The script contains specific plot elements that we can partly unwrap using the questions fed to GPT3.5. The characters, or specifically the character types, can also give us hints about what happens in a movie. Let’s take for instance the presence of a heartthrob bad boy. Does that make us like the movies more? Of course, we have no information about the visual aspects or the actors’ performance. But it still might be that some specific personas or clichés have a significant importance on the ratings.

As it turns out, there are! Have a closer look at the interrupted wedding, enemies to lover, social status and serious illness tropes. The confidence interval of the ratings when GPT’s answer is yes or no is non-overlapping. People do not seem to like interrupted weddings. Maybe it’s too dramatic? Or perhaps there’s another reason, since they seem to like impossible romance due to social status, and Romeo and Juliet are proof that it can be just as dramatic!

Similarly, we can compute these averages for the personas :

However, is it everything? No! Recall the main antagonist of ADA, the mean monkey. If we learned one thing in the course, it certainly is not to trust averages. We can now dive deeper into the data.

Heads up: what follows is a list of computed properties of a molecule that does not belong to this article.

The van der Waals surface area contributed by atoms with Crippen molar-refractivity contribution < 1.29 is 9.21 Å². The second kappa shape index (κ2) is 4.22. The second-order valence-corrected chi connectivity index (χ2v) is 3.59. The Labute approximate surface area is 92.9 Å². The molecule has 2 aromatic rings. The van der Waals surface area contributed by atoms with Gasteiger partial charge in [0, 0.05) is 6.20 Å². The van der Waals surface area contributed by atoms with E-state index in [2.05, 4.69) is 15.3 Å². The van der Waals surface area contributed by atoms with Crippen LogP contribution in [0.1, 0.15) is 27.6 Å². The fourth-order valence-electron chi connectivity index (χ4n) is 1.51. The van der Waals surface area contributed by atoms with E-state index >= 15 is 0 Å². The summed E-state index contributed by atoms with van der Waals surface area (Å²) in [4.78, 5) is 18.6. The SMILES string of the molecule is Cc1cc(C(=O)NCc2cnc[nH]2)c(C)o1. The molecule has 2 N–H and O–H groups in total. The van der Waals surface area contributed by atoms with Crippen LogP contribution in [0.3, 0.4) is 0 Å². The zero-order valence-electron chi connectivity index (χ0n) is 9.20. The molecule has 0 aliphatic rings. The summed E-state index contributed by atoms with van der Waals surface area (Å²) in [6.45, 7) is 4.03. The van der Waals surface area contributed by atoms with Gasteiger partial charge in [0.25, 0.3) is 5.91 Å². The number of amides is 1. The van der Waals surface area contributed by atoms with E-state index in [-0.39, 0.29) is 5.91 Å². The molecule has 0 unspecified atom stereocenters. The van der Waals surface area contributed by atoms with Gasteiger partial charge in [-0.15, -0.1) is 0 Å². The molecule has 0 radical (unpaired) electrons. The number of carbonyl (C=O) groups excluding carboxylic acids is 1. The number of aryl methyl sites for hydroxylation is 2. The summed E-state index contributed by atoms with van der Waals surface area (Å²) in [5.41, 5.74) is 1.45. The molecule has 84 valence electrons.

Let’s start unraveling! What is the influence of tropes on the ratings? What about the personas present in the movies? And what about the two of them as a couple (wink)? A linear model might do the trick. Starting with a simple model, we include only the movie revenue, runtime, number of votes and release date. The results are tragic, a weak score of R2 score of 26.4%. When we include our tropes results (GPT), it’s even worse. We overfit. Not even a random forest can help. No simple model seems to be enough to explain love based on our questions! So predicting the rating based on the trope is an unreachable dream…

Model R2
Simple model 0.264
Questions only 0.027
Personas only 0.05
Personas + simple model 0.213
Personas + questions 0.063
Personas + questions + simple model 0.249

As a take home message, the explained variance is not very high. Good news, we are not robots and do not just rate movies according to some flow diagram! There are probably a lot of factors other than the personas present in a movie and whether or not 20 selected tropes are present that determine whether we like movies or not, like the actors, the filming, the music and countless others.

However, the following variables were significant at the 5% level:

We can at least draw one conclusion from this: the number of votes seems to significantly explain some variance in the ratings. For instance, as the following plot shows, movies with weddings stopped at the altar have a considerably lower number of votes, and they also have a lower score… That may be a problem! Or not?


or how to reduce the impact of observed covariates